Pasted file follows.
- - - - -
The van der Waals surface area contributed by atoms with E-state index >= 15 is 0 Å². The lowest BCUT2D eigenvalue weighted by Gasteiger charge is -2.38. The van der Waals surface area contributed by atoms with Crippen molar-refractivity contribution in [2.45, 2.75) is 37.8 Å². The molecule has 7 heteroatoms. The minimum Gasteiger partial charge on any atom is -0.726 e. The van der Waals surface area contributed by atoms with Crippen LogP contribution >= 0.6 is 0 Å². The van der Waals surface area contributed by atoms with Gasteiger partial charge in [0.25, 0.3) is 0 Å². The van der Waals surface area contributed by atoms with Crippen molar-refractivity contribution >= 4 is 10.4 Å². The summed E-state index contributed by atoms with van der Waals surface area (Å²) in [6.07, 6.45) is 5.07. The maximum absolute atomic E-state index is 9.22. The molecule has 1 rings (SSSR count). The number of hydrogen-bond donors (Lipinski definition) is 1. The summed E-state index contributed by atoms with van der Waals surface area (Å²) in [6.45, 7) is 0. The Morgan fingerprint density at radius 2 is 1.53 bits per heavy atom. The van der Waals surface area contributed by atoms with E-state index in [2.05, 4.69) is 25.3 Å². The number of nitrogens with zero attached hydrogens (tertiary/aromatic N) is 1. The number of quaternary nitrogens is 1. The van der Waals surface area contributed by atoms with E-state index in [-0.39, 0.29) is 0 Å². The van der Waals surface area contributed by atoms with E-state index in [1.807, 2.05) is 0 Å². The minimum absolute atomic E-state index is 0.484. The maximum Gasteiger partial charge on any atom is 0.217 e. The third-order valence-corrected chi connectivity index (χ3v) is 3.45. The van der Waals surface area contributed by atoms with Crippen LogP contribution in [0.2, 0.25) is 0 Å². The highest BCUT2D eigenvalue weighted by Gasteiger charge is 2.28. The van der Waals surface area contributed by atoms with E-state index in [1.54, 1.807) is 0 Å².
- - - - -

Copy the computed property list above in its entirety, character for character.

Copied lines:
The van der Waals surface area contributed by atoms with E-state index >= 15 is 0 Å². The lowest BCUT2D eigenvalue weighted by Gasteiger charge is -2.38. The van der Waals surface area contributed by atoms with Crippen molar-refractivity contribution in [2.45, 2.75) is 37.8 Å². The molecule has 7 heteroatoms. The minimum Gasteiger partial charge on any atom is -0.726 e. The van der Waals surface area contributed by atoms with Crippen LogP contribution >= 0.6 is 0 Å². The van der Waals surface area contributed by atoms with Gasteiger partial charge in [0.25, 0.3) is 0 Å². The van der Waals surface area contributed by atoms with Crippen molar-refractivity contribution >= 4 is 10.4 Å². The summed E-state index contributed by atoms with van der Waals surface area (Å²) in [6.07, 6.45) is 5.07. The maximum absolute atomic E-state index is 9.22. The molecule has 1 rings (SSSR count). The number of hydrogen-bond donors (Lipinski definition) is 1. The summed E-state index contributed by atoms with van der Waals surface area (Å²) in [6.45, 7) is 0. The Morgan fingerprint density at radius 2 is 1.53 bits per heavy atom. The van der Waals surface area contributed by atoms with E-state index in [2.05, 4.69) is 25.3 Å². The number of nitrogens with zero attached hydrogens (tertiary/aromatic N) is 1. The number of quaternary nitrogens is 1. The van der Waals surface area contributed by atoms with E-state index in [-0.39, 0.29) is 0 Å². The van der Waals surface area contributed by atoms with E-state index in [1.807, 2.05) is 0 Å². The minimum absolute atomic E-state index is 0.484. The maximum Gasteiger partial charge on any atom is 0.217 e. The third-order valence-corrected chi connectivity index (χ3v) is 3.45. The van der Waals surface area contributed by atoms with Crippen LogP contribution in [0.2, 0.25) is 0 Å². The highest BCUT2D eigenvalue weighted by Gasteiger charge is 2.28. The van der Waals surface area contributed by atoms with E-state index in [1.54, 1.807) is 0 Å².